On December 11, 1935, distinguished guests gathered at 1 East 70th Street for a preview of Fifth Avenue’s newest museum: The Frick Collection, which would open to the public just five days later. The museum’s debut was covered widely in the press, with several newspapers heralding it as a milestone in the cultural life of the city. Writing for The Art News on December 14, Alfred M. Frankfurter called it:
one of the most important events in the history of American collecting and appreciation of art—not only because it makes available to scholars as well as to the public a group of paintings and objects of a…quality unsurpassed anywhere…but also because it marks for New York the first occasion upon which one of its great private collections, intact and in its original surroundings, has become public property [i.e. available to the public].
This notion of the private made public preoccupied many writers, reflecting a firm belief in art’s uplifting power. The New York Times declared the former Frick home now “something more than a museum. It is a potential addition to the home of every person, whether in tenement, apartment or mansion, who becomes intimately acquainted with what it holds of beauty—away from all the ugliness in the world.” (There was, as ever, plenty of ugliness on the front pages; that same day the paper of record carried the news of a deadly shooting at Columbia’s Presbyterian Medical Center and rising persecution in Nazi Germany.)
Interest in the new museum ran high. By New Year’s Eve, more than 3,700 people had passed through its doors. Scores of articles were published describing the collection room by room, retelling its history as the bequest of industrialist Henry Clay Frick, and introducing the architectural changes that had been made since the death of his widow, Adelaide Childs Frick, in 1931. These changes included the construction of a new building for the Frick Art Reference Library, the relocation of works by François Boucher from Mrs. Frick’s second-floor boudoir to the ground level, and the creation of new galleries and visitor spaces, including the now iconic Garden Court.
While changes to the building were much noted in the press, the expanded character of the permanent collection was not. Critics seem to have assumed that the collection they encountered was Mr. Frick’s alone. In fact, his daughter Helen Clay Frick spearheaded the purchase of some of the museum’s most celebrated works during her tenure on the Board of Trustees’s paintings committee, including works by Duccio and Ingres. The latter’s Comtesse d’Haussonville (1845) appeared on the cover of Life magazine in December 1937, becoming the face of the new museum for more than a million readers. The Comtesse’s cocked head and intelligent gaze beckoned readers to the Frick’s galleries, where they would find opulent walnut- and velvet-paneled interiors to rival that of the painting.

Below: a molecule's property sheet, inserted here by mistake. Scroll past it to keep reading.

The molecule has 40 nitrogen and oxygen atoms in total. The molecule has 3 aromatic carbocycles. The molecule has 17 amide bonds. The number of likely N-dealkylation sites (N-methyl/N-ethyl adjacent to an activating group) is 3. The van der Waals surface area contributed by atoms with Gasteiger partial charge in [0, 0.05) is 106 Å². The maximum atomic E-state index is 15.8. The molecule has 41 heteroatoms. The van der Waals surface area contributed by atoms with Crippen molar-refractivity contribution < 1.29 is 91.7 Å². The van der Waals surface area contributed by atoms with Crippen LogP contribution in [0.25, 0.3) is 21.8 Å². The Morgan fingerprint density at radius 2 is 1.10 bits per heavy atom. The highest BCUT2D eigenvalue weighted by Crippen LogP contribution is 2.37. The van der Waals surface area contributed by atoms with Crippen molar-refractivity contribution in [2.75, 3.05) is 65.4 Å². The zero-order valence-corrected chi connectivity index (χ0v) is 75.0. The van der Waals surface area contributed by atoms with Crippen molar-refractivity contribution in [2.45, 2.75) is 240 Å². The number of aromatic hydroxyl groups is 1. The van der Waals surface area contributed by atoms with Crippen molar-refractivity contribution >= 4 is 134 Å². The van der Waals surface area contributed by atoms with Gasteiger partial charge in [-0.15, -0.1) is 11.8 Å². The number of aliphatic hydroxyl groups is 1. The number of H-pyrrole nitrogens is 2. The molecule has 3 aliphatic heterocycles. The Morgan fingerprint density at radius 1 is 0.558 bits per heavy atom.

The atmosphere of an elite Gilded Age home entranced many critics. Emily Genauer of the New York World-Telegram rhapsodized about the sympathy between collection and setting:
There is nothing here of the arid, barren frigidity of so many art museums. […] Each picture is hung to fit in best with its surroundings, to catch the light from the windows properly, to harmonize with its neighbors…to go with furniture and rugs and porcelains—to make, in short, a home.
Built in 1914, the Frick mansion could hardly be considered old when it became a museum in 1935, yet it had been designed inside and out to look as if it had stood for centuries. Visitors then as now found its traditional setting appropriate for an Old Masters collection. For Genauer, this context enhanced the experience of each work of art, making the museum something more than the sum of its parts—a “marvelous diadem,” in her words, rather than a hoard of treasures.
Yet the Frick had its early detractors as well. In The American Magazine of Art, E. M. Benson lambasted the museum for opening from Monday to Saturday in a day and age when most working people had only Sundays off. Clarence Weinstock of Art Front, the short-lived journal of the Artists’ Union of New York, objected to the press’s veneration of Frick as a collector and philanthropist and extended his ideological critique to the museum itself. He complained that “the vulgar public can’t sit down” and “the most expensive paintings are roped off from the audience.”